Bigger isn’t better Part 1: Size considerations for Venture Capital Funds
What is the right size for venture funds?
Veteran investor Alan Patrikof is musing in a recent piece in The New York Times about the “good old times” when venture funds were $100 million at most.
So why should VC-Firms be smaller?
1. It takes longer for VCs to reap their profits:
The time from VC-financing to M&A exit has grown substantially. From about 2 years in 2001 to over 7 years in 2007. And the time value of money comes at a high price to VCs: In order to realize a 50% IRR on an individual investment, it would have to yield a 17-fold return after 7 years, versus a 2 ½ -fold return after two years. Not that such returns aren’t possible, but given the substantial investments of large VC firms, those need to be some hefty exits, and:
2. There aren’t that many supersized exits out there:
The average (disclosed) M&A deal size has shrunk to about $50 million in the US in Q1 2009 (with Q2 faring somewhat better) according to Thomson Reuters and NVCA reports. Most M&A deals are not disclosed. Most undisclosed M&A deals are much smaller.
So if venture investors owned 50% of a company at the time of the M&A transaction, the proceeds would yield them $25 million. Which is exactly the average amount of VC investment prior to an M&A exit in Q1 2008. That doesn’t leave much room for any return on investment. And although there are some encouraging signs for technology IPOs, the vast majority of exits are currently in the form of M&A. Even discounting the financial crisis: IPOs these days are a large-bank affair: a company will need to provide sufficient float to attract an active market in its shares; in the order of at least $50 million; at valuations of north of $250 million.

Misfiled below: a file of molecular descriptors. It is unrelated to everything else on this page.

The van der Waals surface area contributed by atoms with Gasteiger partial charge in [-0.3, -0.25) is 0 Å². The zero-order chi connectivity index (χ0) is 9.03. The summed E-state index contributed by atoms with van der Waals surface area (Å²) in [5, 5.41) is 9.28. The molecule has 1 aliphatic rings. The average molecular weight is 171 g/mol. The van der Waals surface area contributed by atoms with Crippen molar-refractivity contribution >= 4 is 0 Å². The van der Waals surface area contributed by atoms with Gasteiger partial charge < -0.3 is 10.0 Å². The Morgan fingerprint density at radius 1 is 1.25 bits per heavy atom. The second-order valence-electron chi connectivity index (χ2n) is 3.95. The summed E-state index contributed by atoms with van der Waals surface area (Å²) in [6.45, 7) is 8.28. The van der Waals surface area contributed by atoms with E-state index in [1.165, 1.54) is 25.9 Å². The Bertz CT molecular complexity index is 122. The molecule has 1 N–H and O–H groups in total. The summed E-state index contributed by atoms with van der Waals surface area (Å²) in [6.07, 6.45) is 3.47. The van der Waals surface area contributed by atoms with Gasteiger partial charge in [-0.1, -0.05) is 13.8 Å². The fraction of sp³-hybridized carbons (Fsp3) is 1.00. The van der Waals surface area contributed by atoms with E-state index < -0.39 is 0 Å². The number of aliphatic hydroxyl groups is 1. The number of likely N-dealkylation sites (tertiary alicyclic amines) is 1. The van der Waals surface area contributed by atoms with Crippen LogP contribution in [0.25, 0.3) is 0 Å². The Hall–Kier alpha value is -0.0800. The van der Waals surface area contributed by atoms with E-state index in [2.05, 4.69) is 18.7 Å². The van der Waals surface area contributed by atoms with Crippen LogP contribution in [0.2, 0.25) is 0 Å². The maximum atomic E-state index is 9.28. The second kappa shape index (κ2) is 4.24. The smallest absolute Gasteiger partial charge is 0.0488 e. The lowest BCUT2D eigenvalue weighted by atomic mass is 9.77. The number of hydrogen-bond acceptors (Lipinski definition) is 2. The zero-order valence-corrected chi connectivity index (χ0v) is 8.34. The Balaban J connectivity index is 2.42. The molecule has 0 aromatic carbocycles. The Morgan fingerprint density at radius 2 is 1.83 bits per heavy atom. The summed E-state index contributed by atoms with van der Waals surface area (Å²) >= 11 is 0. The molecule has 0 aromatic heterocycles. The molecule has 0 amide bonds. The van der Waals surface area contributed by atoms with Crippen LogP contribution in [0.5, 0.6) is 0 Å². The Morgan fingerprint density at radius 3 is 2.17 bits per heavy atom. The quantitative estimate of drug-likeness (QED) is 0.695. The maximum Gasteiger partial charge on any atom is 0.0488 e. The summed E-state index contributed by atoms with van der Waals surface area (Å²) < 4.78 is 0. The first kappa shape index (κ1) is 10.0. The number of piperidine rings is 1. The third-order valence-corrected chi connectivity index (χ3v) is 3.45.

Will any of this change?
We will certainly see more exit activity and better valuations at some point. But a return to the “small IPO” is unlikely. And to build a company with an exit value of $50 – $100 million, it shouldn’t take more than $5 million for the math to make sense – which would call for venture capital firms that can deploy these relatively small amounts of money efficiently.
Gunther Hofmann is a Vice President of The Brenner Group and has done extensive work in valuations, M&A, venture capital, and corporate finance with significant international experience in small firms as well as global corporations. Gunther earned a Masters Degree in Electrical Engineering and Business Administration from Darmstadt University of Technology in Germany, and was a Visiting Scholar at UC Berkeley. He is a holder of the Chartered Financial Analyst designation, and a member of the National Association of Certified Valuation Analysts. Gunther is a Member of the Board of the German American Business Association (GABA).
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